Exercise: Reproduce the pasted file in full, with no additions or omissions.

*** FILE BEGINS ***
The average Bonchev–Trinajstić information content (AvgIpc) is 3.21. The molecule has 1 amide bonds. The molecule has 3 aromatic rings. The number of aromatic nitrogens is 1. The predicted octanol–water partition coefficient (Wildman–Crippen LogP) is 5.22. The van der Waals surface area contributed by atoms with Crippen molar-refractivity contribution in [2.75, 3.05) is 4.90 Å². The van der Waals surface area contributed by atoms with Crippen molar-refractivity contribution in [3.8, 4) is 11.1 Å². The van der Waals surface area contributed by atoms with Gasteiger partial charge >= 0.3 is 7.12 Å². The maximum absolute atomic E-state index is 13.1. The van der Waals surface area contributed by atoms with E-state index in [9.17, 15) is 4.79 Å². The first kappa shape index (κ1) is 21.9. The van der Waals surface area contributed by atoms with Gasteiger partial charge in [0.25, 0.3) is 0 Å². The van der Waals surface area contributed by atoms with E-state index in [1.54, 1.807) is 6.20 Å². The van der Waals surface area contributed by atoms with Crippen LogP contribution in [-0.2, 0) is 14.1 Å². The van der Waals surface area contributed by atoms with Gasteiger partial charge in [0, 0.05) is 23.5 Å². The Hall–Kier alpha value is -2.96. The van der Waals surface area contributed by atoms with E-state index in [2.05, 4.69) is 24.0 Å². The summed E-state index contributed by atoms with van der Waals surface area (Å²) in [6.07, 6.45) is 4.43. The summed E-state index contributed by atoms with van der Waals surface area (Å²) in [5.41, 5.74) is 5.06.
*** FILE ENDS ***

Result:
The average Bonchev–Trinajstić information content (AvgIpc) is 3.21. The molecule has 1 amide bonds. The molecule has 3 aromatic rings. The number of aromatic nitrogens is 1. The predicted octanol–water partition coefficient (Wildman–Crippen LogP) is 5.22. The van der Waals surface area contributed by atoms with Crippen molar-refractivity contribution in [2.75, 3.05) is 4.90 Å². The van der Waals surface area contributed by atoms with Crippen molar-refractivity contribution in [3.8, 4) is 11.1 Å². The van der Waals surface area contributed by atoms with Gasteiger partial charge >= 0.3 is 7.12 Å². The maximum absolute atomic E-state index is 13.1. The van der Waals surface area contributed by atoms with E-state index in [9.17, 15) is 4.79 Å². The first kappa shape index (κ1) is 21.9. The van der Waals surface area contributed by atoms with Gasteiger partial charge in [0.25, 0.3) is 0 Å². The van der Waals surface area contributed by atoms with E-state index in [1.54, 1.807) is 6.20 Å². The van der Waals surface area contributed by atoms with Crippen LogP contribution in [-0.2, 0) is 14.1 Å². The van der Waals surface area contributed by atoms with Gasteiger partial charge in [0, 0.05) is 23.5 Å². The Hall–Kier alpha value is -2.96. The van der Waals surface area contributed by atoms with E-state index in [2.05, 4.69) is 24.0 Å². The summed E-state index contributed by atoms with van der Waals surface area (Å²) in [6.07, 6.45) is 4.43. The summed E-state index contributed by atoms with van der Waals surface area (Å²) in [5.41, 5.74) is 5.06.